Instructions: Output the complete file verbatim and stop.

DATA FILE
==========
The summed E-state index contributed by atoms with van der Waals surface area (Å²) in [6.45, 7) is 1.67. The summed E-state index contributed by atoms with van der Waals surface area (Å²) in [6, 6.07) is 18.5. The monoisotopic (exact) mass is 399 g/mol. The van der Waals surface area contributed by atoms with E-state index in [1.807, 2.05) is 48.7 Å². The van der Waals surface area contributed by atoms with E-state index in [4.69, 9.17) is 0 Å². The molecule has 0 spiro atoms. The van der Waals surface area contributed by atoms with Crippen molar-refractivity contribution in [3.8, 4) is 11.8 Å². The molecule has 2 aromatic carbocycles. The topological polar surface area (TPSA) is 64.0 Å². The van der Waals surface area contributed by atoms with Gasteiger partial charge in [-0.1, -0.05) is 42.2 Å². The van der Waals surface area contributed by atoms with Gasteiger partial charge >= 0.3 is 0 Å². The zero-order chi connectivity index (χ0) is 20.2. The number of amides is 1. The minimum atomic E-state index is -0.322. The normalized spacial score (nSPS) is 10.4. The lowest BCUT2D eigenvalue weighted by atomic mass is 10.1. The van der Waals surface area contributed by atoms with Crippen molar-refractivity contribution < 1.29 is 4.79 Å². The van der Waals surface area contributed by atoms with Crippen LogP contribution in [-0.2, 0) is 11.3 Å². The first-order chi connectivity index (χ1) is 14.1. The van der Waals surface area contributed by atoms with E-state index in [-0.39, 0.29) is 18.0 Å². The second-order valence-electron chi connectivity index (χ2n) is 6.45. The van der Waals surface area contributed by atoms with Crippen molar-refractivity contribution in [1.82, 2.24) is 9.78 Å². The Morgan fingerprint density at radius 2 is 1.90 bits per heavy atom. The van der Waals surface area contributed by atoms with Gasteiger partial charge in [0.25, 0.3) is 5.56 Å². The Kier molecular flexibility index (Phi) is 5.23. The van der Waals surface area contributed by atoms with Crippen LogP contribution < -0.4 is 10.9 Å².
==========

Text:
The summed E-state index contributed by atoms with van der Waals surface area (Å²) in [6.45, 7) is 1.67. The summed E-state index contributed by atoms with van der Waals surface area (Å²) in [6, 6.07) is 18.5. The monoisotopic (exact) mass is 399 g/mol. The van der Waals surface area contributed by atoms with E-state index in [1.807, 2.05) is 48.7 Å². The van der Waals surface area contributed by atoms with E-state index in [4.69, 9.17) is 0 Å². The molecule has 0 spiro atoms. The van der Waals surface area contributed by atoms with Crippen molar-refractivity contribution in [3.8, 4) is 11.8 Å². The molecule has 2 aromatic carbocycles. The topological polar surface area (TPSA) is 64.0 Å². The van der Waals surface area contributed by atoms with Gasteiger partial charge in [-0.1, -0.05) is 42.2 Å². The van der Waals surface area contributed by atoms with Gasteiger partial charge >= 0.3 is 0 Å². The zero-order chi connectivity index (χ0) is 20.2. The number of amides is 1. The minimum atomic E-state index is -0.322. The normalized spacial score (nSPS) is 10.4. The lowest BCUT2D eigenvalue weighted by atomic mass is 10.1. The van der Waals surface area contributed by atoms with Crippen molar-refractivity contribution < 1.29 is 4.79 Å². The van der Waals surface area contributed by atoms with Crippen LogP contribution in [-0.2, 0) is 11.3 Å². The first-order chi connectivity index (χ1) is 14.1. The van der Waals surface area contributed by atoms with E-state index in [-0.39, 0.29) is 18.0 Å². The second-order valence-electron chi connectivity index (χ2n) is 6.45. The van der Waals surface area contributed by atoms with Crippen molar-refractivity contribution in [1.82, 2.24) is 9.78 Å². The Morgan fingerprint density at radius 2 is 1.90 bits per heavy atom. The van der Waals surface area contributed by atoms with Gasteiger partial charge in [0.25, 0.3) is 5.56 Å². The Kier molecular flexibility index (Phi) is 5.23. The van der Waals surface area contributed by atoms with Crippen LogP contribution < -0.4 is 10.9 Å².